While leaving my house to walk to the local grocery story the other night, I passed one of my roommates and asked if he needed anything.
Standing in the foyer of our glossy living room, he looked down at my tennis shoes and asked, “You’re walking there? Through that part of town?”
I crooked my eyebrows and thought for a second. “What do you mean, that part of town?”
He shook his head. “You know what I mean. You should really be careful. Why put yourself in danger?”
While I appreciated my roommate’s concern, his questions troubled me. I’ve lived in this particular neighborhood of Washington D.C. for more than a year, and although certain sections of the city have higher crime rates, I have never felt the slightest inclination of a threat the dozens of times I’ve walked through the streets my roommate fears.
Some might say his uneasiness is a form of racism. Yet I have many wonderful friends (including my roommate) who embrace people of all ethnic backgrounds but continue to distance themselves from certain sectors of society. I believe this fear is rooted in a less talked-about but highly pervasive bias that divides a vast portion of our world.
Most of us think of India’s caste system or Europe’s feudal age when considering endemic class divisions. The reality is this form of prejudice continues to plague most U.S. cities and leads honorable men and women throughout the world to belittle entire social sectors based on economic status.
I find it interesting that most politicians now claim to work for the well-being of the “middle-class.” This tactic works effectively because the vast majority of American’s want to perceive themselves as above government-dependent poverty and below undeserving, astronomical wealth. We leverage our status as hard-working, upstanding citizens to feel superior to those on the fringe. Blessed are the middle-class.
The problem is economic status does not determine personal character, intelligence, morality or lifestyle. Sure, there may be trends regarding education, crime and addiction, but broad trends should never lead us to stereotype individuals we do not know.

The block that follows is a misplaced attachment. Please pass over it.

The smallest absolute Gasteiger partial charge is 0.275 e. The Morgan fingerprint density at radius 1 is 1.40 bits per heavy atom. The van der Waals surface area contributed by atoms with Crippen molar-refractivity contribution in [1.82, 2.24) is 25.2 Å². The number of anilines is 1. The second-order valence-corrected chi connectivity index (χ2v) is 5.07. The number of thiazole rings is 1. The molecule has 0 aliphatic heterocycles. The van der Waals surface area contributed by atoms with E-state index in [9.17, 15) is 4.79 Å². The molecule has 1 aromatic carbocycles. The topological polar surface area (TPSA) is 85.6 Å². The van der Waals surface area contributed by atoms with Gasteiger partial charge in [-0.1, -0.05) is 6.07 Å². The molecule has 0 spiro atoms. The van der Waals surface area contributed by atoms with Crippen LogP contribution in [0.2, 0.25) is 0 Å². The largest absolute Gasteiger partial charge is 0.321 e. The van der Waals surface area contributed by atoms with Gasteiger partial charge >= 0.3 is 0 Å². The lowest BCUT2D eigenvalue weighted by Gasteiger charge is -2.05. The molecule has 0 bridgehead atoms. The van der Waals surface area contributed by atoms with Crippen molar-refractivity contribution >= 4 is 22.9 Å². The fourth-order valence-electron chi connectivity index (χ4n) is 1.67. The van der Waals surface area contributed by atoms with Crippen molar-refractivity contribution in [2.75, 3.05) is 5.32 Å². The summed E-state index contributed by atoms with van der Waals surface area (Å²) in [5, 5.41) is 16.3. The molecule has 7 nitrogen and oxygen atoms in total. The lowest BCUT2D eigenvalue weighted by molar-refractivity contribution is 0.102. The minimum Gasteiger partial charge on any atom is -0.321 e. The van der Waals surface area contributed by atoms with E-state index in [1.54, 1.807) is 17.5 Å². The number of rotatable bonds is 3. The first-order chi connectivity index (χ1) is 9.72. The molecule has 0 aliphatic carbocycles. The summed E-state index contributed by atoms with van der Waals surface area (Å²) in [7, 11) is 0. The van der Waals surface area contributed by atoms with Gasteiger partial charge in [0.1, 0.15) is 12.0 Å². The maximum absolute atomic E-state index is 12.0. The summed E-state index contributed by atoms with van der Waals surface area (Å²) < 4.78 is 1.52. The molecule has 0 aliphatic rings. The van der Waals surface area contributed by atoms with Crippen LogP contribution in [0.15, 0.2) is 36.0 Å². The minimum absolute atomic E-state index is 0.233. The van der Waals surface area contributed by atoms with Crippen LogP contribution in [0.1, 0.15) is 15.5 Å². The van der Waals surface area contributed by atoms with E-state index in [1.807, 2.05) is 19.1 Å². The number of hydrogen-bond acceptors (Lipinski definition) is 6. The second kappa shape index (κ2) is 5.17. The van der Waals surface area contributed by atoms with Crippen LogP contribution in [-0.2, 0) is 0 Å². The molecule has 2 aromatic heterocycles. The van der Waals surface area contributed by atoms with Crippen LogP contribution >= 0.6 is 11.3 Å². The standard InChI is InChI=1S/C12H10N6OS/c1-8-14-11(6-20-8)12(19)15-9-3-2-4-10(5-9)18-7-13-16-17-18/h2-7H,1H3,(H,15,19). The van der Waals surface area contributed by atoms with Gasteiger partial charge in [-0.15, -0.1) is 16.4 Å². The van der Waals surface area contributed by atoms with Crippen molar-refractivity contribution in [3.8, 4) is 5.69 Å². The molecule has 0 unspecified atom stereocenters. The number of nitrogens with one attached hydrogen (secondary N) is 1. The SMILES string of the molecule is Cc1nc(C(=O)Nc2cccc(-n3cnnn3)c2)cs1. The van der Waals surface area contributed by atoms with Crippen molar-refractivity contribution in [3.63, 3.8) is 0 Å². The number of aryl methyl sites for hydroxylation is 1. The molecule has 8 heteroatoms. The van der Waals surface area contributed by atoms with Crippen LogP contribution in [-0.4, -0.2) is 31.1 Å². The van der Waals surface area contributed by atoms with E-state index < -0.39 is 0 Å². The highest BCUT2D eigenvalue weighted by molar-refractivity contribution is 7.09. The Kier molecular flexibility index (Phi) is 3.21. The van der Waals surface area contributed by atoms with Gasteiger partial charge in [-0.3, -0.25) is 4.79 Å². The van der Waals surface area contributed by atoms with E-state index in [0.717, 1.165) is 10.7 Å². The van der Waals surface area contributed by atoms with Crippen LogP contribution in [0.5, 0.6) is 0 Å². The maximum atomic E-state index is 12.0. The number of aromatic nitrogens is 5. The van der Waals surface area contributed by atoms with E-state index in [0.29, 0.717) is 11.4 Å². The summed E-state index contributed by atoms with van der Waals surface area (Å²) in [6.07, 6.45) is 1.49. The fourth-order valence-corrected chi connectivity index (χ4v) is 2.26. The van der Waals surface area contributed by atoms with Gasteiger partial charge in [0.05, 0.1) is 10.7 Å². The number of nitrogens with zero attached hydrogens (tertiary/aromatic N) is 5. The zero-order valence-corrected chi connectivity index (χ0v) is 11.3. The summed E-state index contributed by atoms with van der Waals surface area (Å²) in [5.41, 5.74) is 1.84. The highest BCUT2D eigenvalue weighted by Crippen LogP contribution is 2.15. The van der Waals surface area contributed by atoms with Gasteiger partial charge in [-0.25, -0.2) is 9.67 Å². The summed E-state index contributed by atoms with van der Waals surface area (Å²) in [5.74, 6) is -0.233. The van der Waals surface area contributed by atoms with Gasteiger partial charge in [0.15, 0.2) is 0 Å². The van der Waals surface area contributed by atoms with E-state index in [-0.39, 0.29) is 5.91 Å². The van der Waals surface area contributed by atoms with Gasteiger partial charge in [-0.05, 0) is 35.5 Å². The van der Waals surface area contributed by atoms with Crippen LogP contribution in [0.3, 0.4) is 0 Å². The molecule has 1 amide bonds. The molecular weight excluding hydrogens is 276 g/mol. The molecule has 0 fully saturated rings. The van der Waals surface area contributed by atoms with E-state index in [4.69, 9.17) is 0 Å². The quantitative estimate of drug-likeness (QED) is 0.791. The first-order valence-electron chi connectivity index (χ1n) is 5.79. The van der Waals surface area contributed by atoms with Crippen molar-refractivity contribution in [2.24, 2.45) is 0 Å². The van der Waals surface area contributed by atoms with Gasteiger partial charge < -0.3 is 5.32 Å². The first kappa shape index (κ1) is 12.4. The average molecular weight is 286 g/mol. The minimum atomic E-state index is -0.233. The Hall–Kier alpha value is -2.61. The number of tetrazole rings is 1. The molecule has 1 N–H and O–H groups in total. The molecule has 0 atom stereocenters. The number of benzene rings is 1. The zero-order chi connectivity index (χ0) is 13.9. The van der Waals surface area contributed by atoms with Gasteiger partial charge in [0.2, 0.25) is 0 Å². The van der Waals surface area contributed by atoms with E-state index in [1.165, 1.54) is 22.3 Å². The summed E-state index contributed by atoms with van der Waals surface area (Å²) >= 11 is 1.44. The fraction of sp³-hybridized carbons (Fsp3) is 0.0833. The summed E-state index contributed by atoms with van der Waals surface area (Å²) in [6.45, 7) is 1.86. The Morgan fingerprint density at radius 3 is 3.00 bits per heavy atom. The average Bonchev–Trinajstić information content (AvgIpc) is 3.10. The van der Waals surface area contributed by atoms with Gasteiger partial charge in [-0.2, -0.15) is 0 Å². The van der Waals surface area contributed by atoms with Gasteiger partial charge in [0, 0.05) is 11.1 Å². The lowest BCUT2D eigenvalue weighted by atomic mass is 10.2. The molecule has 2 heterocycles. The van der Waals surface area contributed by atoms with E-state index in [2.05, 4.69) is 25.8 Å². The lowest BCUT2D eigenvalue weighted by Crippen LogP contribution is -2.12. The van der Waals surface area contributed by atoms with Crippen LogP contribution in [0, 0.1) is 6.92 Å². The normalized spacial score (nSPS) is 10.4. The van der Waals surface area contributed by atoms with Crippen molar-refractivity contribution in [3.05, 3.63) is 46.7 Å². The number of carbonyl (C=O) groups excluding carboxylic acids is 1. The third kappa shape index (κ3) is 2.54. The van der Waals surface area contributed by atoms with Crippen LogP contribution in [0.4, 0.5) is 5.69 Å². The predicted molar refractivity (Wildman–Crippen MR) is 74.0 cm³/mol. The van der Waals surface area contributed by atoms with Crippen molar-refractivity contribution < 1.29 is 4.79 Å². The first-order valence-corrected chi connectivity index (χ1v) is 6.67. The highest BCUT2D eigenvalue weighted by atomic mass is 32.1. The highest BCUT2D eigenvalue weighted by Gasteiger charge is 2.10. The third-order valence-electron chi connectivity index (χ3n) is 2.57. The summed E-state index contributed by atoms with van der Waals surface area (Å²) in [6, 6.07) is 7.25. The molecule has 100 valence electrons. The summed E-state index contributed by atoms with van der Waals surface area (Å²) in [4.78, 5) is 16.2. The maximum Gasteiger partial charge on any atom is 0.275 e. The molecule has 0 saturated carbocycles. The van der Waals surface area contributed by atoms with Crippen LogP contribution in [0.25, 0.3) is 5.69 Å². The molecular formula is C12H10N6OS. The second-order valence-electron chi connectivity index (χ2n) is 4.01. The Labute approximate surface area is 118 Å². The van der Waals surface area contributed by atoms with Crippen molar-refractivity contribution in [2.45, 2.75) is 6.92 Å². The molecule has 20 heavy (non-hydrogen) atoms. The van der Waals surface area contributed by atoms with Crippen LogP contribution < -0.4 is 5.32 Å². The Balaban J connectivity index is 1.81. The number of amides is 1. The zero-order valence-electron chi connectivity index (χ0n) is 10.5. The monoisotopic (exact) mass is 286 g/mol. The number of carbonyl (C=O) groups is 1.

I appreciate the way the Epistle of James describes this bias. “If you pay attention to the one who wears the fine clothing and say, “You sit here in a good place,” while you say to the poor man, “You stand over there,” or, “Sit down at my feet,” have you not then made distinctions among yourselves and become judges with evil thoughts?” the author writes.
This passage alludes to a powerful truth: All people everywhere have value and dignity. We should therefore avoid distinctions based on material possession, and rather seek to honor those around us based on the merit of their God-given humanity.
Oddly, many social-justice minded individuals view the world in a sort of reverse classism that esteems the poor and condemns the rich. Of course we ought to strive to undue poverty and promote justice, but the same partiality described by James occurs when we attribute spiritual health to the poor and hardheartedness to the rich. Both prideful homeless people and generous wealthy people exist, thus we make dangerous assumptions by lumping all into single categories.
Rather than believing the lie of social division, let’s cross these imaginary borders with wisdom and form relationships on the other side.
Does classism affect your town or city? What’s a practical step you can take to stop it?